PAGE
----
CXOs focus on collaboration as key to better management
GAO has proposed that some Cabinet-level agencies create a new position of chief managing officer
- By Wade-Hahn Chan
- Jun 19, 2006
Nearly every federal agency faces three fundamental management challenges, said J. Christopher Mihm, managing director of strategic issues at the Government Accountability Office.
Those challenges, he said, are raising awareness about problems that an agency must address, integrating internal management responsibilities and institutionalizing changes.
“Every agency needs some mechanism for elevating, integrating and institutionalizing,” Mihm said during a speech this month at the Industry Advisory Council-sponsored Management of Change Conference at Hilton Head Island, S.C.
GAO has proposed that some Cabinet-level agencies establish a new position of chief managing officer (CMO) or chief operations officer to coordinate communications and collaboration among other chiefs, such as chief information officers, chief financial officers and chief privacy officers.
GAO published a report in 2005 recommending that the Homeland Security and Defense departments each create a CMO to manage change and other challenges. But CMOs are unnecessary, Mihm said, if good communication already exists among CXOs.
Substantial collaboration on management issues occurs via the Office of Management and Budget and interagency councils, such as the CIO Council and the CFO Council. Federal and industry officials at the conference discussed a proposal that leaders of the various federal councils meet once or twice a year to discuss and coordinate policies, procedures and practices.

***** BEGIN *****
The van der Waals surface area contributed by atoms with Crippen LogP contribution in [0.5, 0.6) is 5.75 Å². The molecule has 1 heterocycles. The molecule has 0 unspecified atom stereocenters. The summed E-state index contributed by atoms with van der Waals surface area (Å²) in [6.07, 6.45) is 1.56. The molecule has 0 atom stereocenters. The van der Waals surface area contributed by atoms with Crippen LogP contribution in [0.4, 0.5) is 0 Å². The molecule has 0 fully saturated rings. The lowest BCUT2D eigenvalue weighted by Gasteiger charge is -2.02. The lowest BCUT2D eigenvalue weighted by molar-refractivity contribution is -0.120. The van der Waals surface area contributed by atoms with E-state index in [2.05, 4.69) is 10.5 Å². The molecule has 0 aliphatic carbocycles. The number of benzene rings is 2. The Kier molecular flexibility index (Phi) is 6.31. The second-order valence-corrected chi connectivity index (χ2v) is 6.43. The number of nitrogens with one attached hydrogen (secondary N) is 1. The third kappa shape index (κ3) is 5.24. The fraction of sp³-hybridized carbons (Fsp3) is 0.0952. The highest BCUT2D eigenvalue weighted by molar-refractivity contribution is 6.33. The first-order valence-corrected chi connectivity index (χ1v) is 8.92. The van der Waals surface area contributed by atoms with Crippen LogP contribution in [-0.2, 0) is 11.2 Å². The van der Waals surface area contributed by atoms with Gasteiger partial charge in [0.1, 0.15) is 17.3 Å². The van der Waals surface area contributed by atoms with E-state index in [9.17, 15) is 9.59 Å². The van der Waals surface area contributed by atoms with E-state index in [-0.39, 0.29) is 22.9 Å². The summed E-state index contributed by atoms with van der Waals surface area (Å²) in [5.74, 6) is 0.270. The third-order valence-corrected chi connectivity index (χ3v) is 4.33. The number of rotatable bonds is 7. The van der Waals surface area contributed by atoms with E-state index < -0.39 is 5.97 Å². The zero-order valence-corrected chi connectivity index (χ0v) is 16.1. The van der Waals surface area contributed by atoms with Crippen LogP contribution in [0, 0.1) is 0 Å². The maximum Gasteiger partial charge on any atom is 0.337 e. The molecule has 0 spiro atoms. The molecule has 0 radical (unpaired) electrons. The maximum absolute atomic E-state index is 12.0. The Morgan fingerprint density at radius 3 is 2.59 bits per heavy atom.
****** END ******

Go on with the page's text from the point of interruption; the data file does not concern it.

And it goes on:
“Whatever model ends up being used, there is clearly a growing appreciation that [CXOs] need to work together,” Mihm said. The success of one management function is dependent in large part on other management functions, he added.
“There’s a CFO community, there’s a CIO community,” said Gregory Parham, CIO at the Agriculture Department’s Animal and Plant Health Inspection Service.
“The question, is how do we coordinate the activities across all of them?” Parham said.
Dale Luddeke, vice president of resources and environmental services at Computer Sciences Corp., leads one of two industry task forces formed to propose collaborative models. Luddeke said the group he established in October 2005 is continuing to develop various models.
The inability to share information hampered rescue efforts after the terrorist attacks in 2001, said retired Air Force CIO John Gilligan.
“Sharing information within the federal government is difficult to do, even at this time, almost four years later,” Gilligan said.********************